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feared that the failure of the ill-fated show that the flyer is out of the quesAndre has cast too dark a cloud upon tion. The airship proper, or enlarged his enterprise. It is not unlikely that balloon, is the only agency to be feared. Count Zeppelin's balloon, when im- Her vulnerability is obvious. Her size proved, will be the first vehicle actually is so great as to make her an easy tarto carry a human being to the North get; her sides so thin that she can be Pole. If nothing more interesting than pierced through and through by any fields of ice is found there, the result bullet, even that of a revolver; and her will still be of value by putting an end interior composed of gas so inflammato a useless expenditure of energy ble that an explosive bullet would rewhich has been going on for genera- duce her to a mass of flame. A single tions. Let us, then, permit the airship yeoman armed with a repeating rifle to gain all the prestige it can by being could disable a whole fleet of airships the first agency to make the Pole ac- approaching the ground within range cessible.
of his station before the crews could
even see where he was or what he was IV.
doing. How many such vehicles would The possibility of using the airship in be required to carry and land, with all warfare has already presented itself its accoutrements, an armed force sufso strongly to the minds of men, es- ficiently large to be a menace need pecially in England, that it may well hardly be computed. To carry out the be included in our inquiry. The power enterprise the fleet must either operate of flying through the air was always at night or choose an hour when the possessed by the superhuman beings, country is enveloped in fog. Saying animated by malevolence, who held so nothing of the difficulties inherent in prominent a place in the imagination navigating the air and of choosing a of our ancestors. It is, therefore, only point of landing when the ground is innatural that, when an airship is con- visible, it would be easy by a system ceived as flying at pleasure over land of searchlights to make a landing as and sea, she is pictured in our minds difficult at night as during the day. as an engine for scattering death and Should advantage be taken of a smoky destruction by the explosion of bombs, and foggy day, with a view of landing unless her course is stopped by an en- without being seen, the difficulties emy possessing sufficient power to en- would be as great on the side of the gage in conflict with her.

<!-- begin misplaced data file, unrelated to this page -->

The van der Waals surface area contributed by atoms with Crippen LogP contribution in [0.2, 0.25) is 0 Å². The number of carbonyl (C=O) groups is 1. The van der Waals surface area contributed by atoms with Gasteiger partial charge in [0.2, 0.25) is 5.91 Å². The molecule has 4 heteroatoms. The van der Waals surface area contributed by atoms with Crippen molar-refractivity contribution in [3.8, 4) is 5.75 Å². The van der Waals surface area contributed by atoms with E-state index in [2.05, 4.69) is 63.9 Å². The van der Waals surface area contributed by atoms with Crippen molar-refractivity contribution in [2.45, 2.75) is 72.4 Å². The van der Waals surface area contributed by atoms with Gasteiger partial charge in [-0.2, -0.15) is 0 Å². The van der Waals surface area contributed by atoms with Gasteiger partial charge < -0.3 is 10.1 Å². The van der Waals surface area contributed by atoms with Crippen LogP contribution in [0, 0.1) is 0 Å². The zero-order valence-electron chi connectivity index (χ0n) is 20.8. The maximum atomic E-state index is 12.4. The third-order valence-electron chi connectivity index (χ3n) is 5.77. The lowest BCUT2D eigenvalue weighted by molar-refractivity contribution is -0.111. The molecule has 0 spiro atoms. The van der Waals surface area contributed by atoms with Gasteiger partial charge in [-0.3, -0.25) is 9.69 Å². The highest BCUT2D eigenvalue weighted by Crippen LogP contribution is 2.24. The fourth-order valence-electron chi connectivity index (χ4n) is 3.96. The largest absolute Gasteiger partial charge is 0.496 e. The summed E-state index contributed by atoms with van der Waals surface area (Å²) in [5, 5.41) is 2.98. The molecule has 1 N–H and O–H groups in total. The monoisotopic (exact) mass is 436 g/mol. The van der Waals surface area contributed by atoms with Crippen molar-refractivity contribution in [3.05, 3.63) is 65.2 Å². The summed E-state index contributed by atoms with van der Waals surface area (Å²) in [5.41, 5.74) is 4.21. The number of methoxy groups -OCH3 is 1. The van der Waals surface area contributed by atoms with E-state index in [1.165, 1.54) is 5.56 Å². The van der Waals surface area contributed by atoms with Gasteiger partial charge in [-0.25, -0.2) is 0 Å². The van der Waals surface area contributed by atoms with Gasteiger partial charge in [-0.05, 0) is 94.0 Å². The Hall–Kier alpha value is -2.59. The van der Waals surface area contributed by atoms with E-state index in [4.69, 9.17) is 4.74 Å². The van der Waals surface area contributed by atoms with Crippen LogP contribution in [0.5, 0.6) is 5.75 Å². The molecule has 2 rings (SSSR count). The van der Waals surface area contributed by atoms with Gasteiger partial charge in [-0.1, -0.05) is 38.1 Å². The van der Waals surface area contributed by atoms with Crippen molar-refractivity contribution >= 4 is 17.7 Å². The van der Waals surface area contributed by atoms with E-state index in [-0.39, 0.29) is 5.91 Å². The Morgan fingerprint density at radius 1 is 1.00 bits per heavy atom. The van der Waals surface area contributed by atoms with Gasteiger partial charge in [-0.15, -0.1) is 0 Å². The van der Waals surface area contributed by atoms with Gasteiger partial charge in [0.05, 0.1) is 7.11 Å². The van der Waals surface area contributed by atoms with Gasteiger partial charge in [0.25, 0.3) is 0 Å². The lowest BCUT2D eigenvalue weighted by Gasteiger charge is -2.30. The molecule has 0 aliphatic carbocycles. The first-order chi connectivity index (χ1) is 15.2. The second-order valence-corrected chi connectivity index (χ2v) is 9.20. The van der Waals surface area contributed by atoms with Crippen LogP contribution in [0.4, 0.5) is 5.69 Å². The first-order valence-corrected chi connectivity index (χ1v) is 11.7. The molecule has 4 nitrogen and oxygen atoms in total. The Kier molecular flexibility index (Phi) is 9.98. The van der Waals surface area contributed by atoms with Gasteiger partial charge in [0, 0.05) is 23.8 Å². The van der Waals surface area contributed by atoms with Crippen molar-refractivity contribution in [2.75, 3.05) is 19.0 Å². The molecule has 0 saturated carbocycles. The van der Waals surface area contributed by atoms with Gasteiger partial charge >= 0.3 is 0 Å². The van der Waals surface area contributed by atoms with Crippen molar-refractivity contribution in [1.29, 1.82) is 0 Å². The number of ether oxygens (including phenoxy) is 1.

aerial vehicle as on that of the defence then, inquire to what result an appeal against it. The navigator of an airship to reason and fact will lead us in es- must at all times be at the disadvantimating the efficiency of an airship in tages already mentioned, one of which carrying on military operations.
is that of being always carried with Her possible usefulness in reconnais- the wind, and of knowing nothing of sance, though easily exaggerated, is too his motion at the moment except what obvious to need discussion. The really he can learn by observing the ground. vital question is that of her efficiency He would therefore be unable to find in conquering a country, especially an his way in a fog. Above the region of island like England. The ways in fog and cloud he might in an uncertain which the airship might be used in war way be guided by observations on the are numerous. I will, therefore, first sun or stars, but this would be much summarily examine some points which more uncertain than in the navigation will limit our inquiry.
of a ship, owing to the want of a clear Enough has already been said to horizon. The more closely one ana
lyzes the conditions and the require- air. We must remember, at the outset, ments of an invading force, the more that the air is rarer by about oneclearly it will be seen that the idea of fourth at this height than at the earth's invading England with a formidable surface. This reduces in a yet greater army borne in airships is quite chimeri. proportion the possible weight of procal. Compared with what would be jectiles which an enemy could carry. the outcome of such an enterprise If we reflect that, making allowance should it ever be undertaken, the Span- for the necessary weight of a balloon, ish Armada was a miracle of success. its gas and its accoutrements, every